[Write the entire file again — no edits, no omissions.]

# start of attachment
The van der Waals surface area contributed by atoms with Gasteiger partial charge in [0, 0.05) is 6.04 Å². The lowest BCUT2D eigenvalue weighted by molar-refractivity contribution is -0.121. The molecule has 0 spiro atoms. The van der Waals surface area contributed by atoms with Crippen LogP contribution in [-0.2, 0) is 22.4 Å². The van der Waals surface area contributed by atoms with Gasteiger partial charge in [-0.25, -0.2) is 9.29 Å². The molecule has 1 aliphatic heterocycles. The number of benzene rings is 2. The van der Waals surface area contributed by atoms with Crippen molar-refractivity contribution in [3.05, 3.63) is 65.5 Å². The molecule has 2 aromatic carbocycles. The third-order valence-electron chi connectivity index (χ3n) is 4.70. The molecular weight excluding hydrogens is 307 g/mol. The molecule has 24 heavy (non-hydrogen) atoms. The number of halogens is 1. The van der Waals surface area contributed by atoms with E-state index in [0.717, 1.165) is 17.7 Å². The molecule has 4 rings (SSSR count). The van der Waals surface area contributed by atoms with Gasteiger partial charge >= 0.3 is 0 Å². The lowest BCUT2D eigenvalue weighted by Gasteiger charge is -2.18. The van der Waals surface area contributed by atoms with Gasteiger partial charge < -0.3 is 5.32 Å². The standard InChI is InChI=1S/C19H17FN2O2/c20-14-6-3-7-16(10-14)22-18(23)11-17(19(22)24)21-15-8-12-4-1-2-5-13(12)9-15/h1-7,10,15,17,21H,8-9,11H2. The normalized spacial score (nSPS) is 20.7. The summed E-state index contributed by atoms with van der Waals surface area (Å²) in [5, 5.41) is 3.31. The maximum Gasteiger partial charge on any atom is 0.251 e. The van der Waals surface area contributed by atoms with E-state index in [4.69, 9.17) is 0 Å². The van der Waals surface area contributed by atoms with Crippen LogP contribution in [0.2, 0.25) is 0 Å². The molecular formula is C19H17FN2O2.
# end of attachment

The van der Waals surface area contributed by atoms with Gasteiger partial charge in [0, 0.05) is 6.04 Å². The lowest BCUT2D eigenvalue weighted by molar-refractivity contribution is -0.121. The molecule has 0 spiro atoms. The van der Waals surface area contributed by atoms with Crippen LogP contribution in [-0.2, 0) is 22.4 Å². The van der Waals surface area contributed by atoms with Gasteiger partial charge in [-0.25, -0.2) is 9.29 Å². The molecule has 1 aliphatic heterocycles. The number of benzene rings is 2. The van der Waals surface area contributed by atoms with Crippen molar-refractivity contribution in [3.05, 3.63) is 65.5 Å². The molecule has 2 aromatic carbocycles. The third-order valence-electron chi connectivity index (χ3n) is 4.70. The molecular weight excluding hydrogens is 307 g/mol. The molecule has 24 heavy (non-hydrogen) atoms. The number of halogens is 1. The van der Waals surface area contributed by atoms with E-state index in [0.717, 1.165) is 17.7 Å². The molecule has 4 rings (SSSR count). The van der Waals surface area contributed by atoms with Gasteiger partial charge >= 0.3 is 0 Å². The lowest BCUT2D eigenvalue weighted by Gasteiger charge is -2.18. The van der Waals surface area contributed by atoms with Gasteiger partial charge < -0.3 is 5.32 Å². The standard InChI is InChI=1S/C19H17FN2O2/c20-14-6-3-7-16(10-14)22-18(23)11-17(19(22)24)21-15-8-12-4-1-2-5-13(12)9-15/h1-7,10,15,17,21H,8-9,11H2. The normalized spacial score (nSPS) is 20.7. The summed E-state index contributed by atoms with van der Waals surface area (Å²) in [5, 5.41) is 3.31. The maximum Gasteiger partial charge on any atom is 0.251 e. The van der Waals surface area contributed by atoms with E-state index in [4.69, 9.17) is 0 Å². The van der Waals surface area contributed by atoms with Crippen LogP contribution in [0.2, 0.25) is 0 Å². The molecular formula is C19H17FN2O2.